Wednesday 22 November 2017

Farrell training injury leaves Jones on edge as England ring changes

England coach targets fast start against Scots after revamping backline

England's Owen Farrell. Photo: Adam Davy/PA Wire
England's Owen Farrell. Photo: Adam Davy/PA Wire

Mick Cleary

Eddie Jones leads England into the Calcutta Cup tomorrow in spiky mood after concerns were raised over the fitness of Owen Farrell.

Farrell took a heavy knock during the final flat-out training session yesterday and Jones was evasive when asked about his chances of playing.

The head coach's prickly outlook is an antidote, if nothing else, to any complacency settling in his team, who have not lost at home to Scotland since 1983.

Farrell is expected to pass muster and England are in good fettle, being the only unbeaten side in the championship and on the brink of significant landmarks if they extend that lengthy run of success against Scotland.

If there were a need for England to show that they are approaching this fixture with due intent, then it was reflected in Jones' abrasive, challenging demeanour. If his team contest every aspect of the game with the same feistiness, then England will be well on their way to a world record-equalling mark of 18 consecutive victories.

Jones made several joking references to his playmaker and goal-kicker having fallen over the head coach's Papillon dog, Annie.

"He could be in doubt, mate," said Jones when asked to clarify the severity of the incident. "Could be in doubt. He has got a bad leg so he couldn't finish training. I think he ran into my dog. He'll be all right. Possibly."

Jones was able to recall Billy Vunipola into the squad after playing just 72 minutes last weekend following a four-month lay-off - testimony to the impact Jones has had on the Saracens No 8's self-belief.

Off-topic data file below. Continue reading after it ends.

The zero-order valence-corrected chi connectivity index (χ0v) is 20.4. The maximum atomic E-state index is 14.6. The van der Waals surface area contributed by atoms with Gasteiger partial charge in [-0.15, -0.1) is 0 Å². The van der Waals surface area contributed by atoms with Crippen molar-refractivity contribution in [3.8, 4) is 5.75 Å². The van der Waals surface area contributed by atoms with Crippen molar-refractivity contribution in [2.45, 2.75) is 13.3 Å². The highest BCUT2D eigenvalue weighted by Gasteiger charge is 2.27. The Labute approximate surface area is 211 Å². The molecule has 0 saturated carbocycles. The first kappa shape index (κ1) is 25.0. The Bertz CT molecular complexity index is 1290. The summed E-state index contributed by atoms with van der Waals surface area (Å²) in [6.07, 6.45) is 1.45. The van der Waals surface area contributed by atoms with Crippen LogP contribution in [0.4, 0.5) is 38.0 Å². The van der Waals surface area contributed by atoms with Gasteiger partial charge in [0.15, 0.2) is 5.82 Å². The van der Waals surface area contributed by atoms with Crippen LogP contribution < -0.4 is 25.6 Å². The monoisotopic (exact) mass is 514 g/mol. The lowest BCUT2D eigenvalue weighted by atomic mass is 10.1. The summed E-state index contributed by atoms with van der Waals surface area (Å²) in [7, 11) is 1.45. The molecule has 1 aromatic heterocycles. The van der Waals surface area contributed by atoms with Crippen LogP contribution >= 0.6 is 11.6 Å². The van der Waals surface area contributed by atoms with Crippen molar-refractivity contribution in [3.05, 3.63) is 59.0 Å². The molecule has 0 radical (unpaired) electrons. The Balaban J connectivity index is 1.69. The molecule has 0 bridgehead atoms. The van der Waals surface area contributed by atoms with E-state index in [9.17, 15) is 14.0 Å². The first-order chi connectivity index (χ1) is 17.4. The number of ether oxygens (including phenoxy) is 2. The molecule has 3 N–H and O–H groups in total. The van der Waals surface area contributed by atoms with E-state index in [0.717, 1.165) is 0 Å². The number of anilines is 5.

The starting pack is the same as for the last match, against Italy, with the three changes all in the back line, Ben Youngs trading places with Danny Care at scrum-half, Jonathan Joseph returning at outside centre and Jack Nowell being preferred on the wing.

Bath's Anthony Watson is back in the fold after injury and gets the nod on the bench ahead of Jonny May.

There was a thought that Vunipola might slot straight back into the starting line-up but Jones has charged Nathan Hughes with giving England the sort of rattling start they crave and which they have failed to deliver. Jones is at a loss as to why.

"If I knew, then I would fix it, and I haven't been able to fix it, so I don't know," said Jones who did highlight the fact that whatever start-finish combo he went with at No 8, he was going to get "a fantastic 80 minutes from that position".

Any sense that England had struggled to cope initially with Italy's non-ruck tactics a fortnight ago was dismissed by Jones.

"There was someone confused in the first half and it wasn't our players," said Jones. "I thought we dealt with it fantastically well.

"Scotland are a well-coached side and they will participate in the spirit of the game."


Dylan Hartley has made no attempt to duck his responsibility as captain in not addressing the issue sooner, as well as better. But he also pointed out that the matter was quickly dealt with during their training camp in Oxford last week and that the focus had switched immediately to getting the finale of the championship right, starting tomorrow.

The whole squad will watch Wales-Ireland tonight from their hotel base, Hartley not professing a preference as to who wins, even though a Wales victory would hand England the title if they go on to win the Calcutta Cup.

"We asked the boys last week to make a choice, to kick on and get better in a week when we could have taken our foot off the gas, and they chose to work hard to get better," said Hartley, who will be a key figure in the scrum, where England are perceived to have an edge.

"We weren't 100pc against Italy so we have had a key work-on. We are primed. We have to focus on ourselves in everything. Scrum, defence attack, line-out, kick-chase - it is all on us."

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